- 8. SIGANLS AND CHANNELS IN COMMUNICATIONS AN INTRODUCTION
- 9. A Block Diagram Information source user source source decoder encoder channel channel decoder encoder modulator demodulator channelCopyright1999 by BG Mobasseri 9
- 10. Information source The source can be analog, or digital to begin with • Voice • Audio • Video • DataCopyright1999 by BG Mobasseri 10
- 11. Source encoder Source encoder converts analog information to a binary stream of 1’s and 0’s 1 0 0 1 1 0 0 1 ... Source encoder PCM, DM, DPCM, LPCCopyright1999 by BG Mobasseri 11
- 12. Channel encoder The binary stream must be converted to real pulses polar 10110 channel encoder on-offCopyright1999 by BG Mobasseri 12
- 13. Modulator Signals need to be “modulated” for effective transmission 1 01 1 0 ModulatorCopyright1999 by BG Mobasseri 13
- 14. Channel Channel is the “medium” through which signals propagate. Examples are: • Copper • Coax • Optical fiber • wirelessCopyright1999 by BG Mobasseri 14
- 15. Signals and Systems Review
- 16. Periodic vs. Nonperiodic A periodic signal satisfies the condition The smallest value of To for which this condition is met is called a period of g(t) g(t ) = g(t + T0 ) periodCopyright1999 by BG Mobasseri 16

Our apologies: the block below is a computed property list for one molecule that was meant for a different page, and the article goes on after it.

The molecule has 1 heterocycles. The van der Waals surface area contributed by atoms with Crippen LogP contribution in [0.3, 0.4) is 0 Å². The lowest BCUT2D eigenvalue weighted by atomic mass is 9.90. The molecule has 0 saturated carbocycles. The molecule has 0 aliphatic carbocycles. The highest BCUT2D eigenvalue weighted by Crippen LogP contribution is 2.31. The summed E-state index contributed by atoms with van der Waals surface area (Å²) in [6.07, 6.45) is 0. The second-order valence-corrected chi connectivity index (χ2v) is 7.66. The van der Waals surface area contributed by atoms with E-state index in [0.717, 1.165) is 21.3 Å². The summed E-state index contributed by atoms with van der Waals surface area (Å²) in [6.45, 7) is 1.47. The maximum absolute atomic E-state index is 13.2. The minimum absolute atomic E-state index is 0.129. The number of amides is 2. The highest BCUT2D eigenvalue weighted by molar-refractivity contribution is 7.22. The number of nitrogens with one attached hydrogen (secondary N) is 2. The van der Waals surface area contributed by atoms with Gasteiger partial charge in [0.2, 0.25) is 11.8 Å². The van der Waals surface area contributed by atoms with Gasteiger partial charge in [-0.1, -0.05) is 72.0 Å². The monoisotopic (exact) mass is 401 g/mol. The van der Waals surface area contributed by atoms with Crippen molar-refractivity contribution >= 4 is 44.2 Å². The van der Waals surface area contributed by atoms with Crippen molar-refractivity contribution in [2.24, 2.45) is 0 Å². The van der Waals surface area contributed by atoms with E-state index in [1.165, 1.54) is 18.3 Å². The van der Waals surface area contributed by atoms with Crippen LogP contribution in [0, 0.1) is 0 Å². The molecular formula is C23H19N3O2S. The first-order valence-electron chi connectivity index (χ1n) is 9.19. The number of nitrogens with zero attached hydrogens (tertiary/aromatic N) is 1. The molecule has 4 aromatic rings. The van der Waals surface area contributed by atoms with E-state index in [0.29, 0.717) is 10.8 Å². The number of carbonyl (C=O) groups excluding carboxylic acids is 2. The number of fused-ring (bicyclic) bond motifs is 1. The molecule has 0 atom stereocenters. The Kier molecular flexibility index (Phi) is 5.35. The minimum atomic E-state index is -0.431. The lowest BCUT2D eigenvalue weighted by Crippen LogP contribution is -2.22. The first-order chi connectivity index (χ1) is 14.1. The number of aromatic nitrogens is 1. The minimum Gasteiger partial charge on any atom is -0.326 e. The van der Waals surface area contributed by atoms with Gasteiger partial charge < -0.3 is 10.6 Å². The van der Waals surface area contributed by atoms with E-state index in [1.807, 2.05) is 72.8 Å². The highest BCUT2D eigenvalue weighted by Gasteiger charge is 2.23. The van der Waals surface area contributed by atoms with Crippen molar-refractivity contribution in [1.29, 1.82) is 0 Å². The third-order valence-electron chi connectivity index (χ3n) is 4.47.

- 17. Deterministic vs. random A deterministic signal is a signal about which there is no uncertainty with respect to its value at any given time • exp(-t) • cos(100t)Copyright1999 by BG Mobasseri 17
- 18. Energy and Power Consider the following + i(t) V(t) R Instantaneous power is given by - 2 v (t ) 2 p( t ) = = Ri(t ) RCopyright1999 by BG Mobasseri 18
- 19. Energy Working with normalized load, R=1Ω 2 2 2 p(t ) = v(t ) = i(t ) = g(t ) Energy is then defined as T 2 E = lim ∫ g(t ) dt −T T→∞Copyright1999 by BG Mobasseri 19